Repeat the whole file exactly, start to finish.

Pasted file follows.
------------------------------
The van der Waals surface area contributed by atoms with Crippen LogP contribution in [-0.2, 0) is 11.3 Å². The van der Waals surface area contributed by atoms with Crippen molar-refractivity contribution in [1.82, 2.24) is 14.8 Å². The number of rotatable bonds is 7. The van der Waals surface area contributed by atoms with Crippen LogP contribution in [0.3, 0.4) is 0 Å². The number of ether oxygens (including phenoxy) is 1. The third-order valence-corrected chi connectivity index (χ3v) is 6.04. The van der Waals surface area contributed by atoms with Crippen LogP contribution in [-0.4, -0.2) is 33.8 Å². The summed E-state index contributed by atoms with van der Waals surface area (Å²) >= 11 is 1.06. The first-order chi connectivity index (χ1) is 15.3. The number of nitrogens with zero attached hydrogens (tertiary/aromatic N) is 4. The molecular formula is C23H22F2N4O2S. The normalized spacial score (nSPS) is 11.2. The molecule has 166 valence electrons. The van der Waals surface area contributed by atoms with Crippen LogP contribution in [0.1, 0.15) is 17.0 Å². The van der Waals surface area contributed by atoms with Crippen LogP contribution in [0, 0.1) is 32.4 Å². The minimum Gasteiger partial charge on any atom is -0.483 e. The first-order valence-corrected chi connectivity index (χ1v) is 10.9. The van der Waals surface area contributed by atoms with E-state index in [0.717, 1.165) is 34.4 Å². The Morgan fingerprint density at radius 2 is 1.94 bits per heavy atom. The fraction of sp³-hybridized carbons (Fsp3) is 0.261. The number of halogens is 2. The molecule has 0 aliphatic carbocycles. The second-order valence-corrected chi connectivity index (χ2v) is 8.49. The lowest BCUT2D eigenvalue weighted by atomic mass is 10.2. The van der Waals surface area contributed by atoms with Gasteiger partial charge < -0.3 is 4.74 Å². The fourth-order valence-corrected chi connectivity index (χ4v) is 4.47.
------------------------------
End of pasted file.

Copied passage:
The van der Waals surface area contributed by atoms with Crippen LogP contribution in [-0.2, 0) is 11.3 Å². The van der Waals surface area contributed by atoms with Crippen molar-refractivity contribution in [1.82, 2.24) is 14.8 Å². The number of rotatable bonds is 7. The van der Waals surface area contributed by atoms with Crippen LogP contribution in [0.3, 0.4) is 0 Å². The number of ether oxygens (including phenoxy) is 1. The third-order valence-corrected chi connectivity index (χ3v) is 6.04. The van der Waals surface area contributed by atoms with Crippen LogP contribution in [-0.4, -0.2) is 33.8 Å². The summed E-state index contributed by atoms with van der Waals surface area (Å²) >= 11 is 1.06. The first-order chi connectivity index (χ1) is 15.3. The number of nitrogens with zero attached hydrogens (tertiary/aromatic N) is 4. The molecular formula is C23H22F2N4O2S. The normalized spacial score (nSPS) is 11.2. The molecule has 166 valence electrons. The van der Waals surface area contributed by atoms with Crippen LogP contribution in [0.1, 0.15) is 17.0 Å². The van der Waals surface area contributed by atoms with Crippen LogP contribution in [0, 0.1) is 32.4 Å². The minimum Gasteiger partial charge on any atom is -0.483 e. The first-order valence-corrected chi connectivity index (χ1v) is 10.9. The van der Waals surface area contributed by atoms with E-state index in [0.717, 1.165) is 34.4 Å². The Morgan fingerprint density at radius 2 is 1.94 bits per heavy atom. The fraction of sp³-hybridized carbons (Fsp3) is 0.261. The number of halogens is 2. The molecule has 0 aliphatic carbocycles. The second-order valence-corrected chi connectivity index (χ2v) is 8.49. The lowest BCUT2D eigenvalue weighted by atomic mass is 10.2. The van der Waals surface area contributed by atoms with Gasteiger partial charge < -0.3 is 4.74 Å². The fourth-order valence-corrected chi connectivity index (χ4v) is 4.47.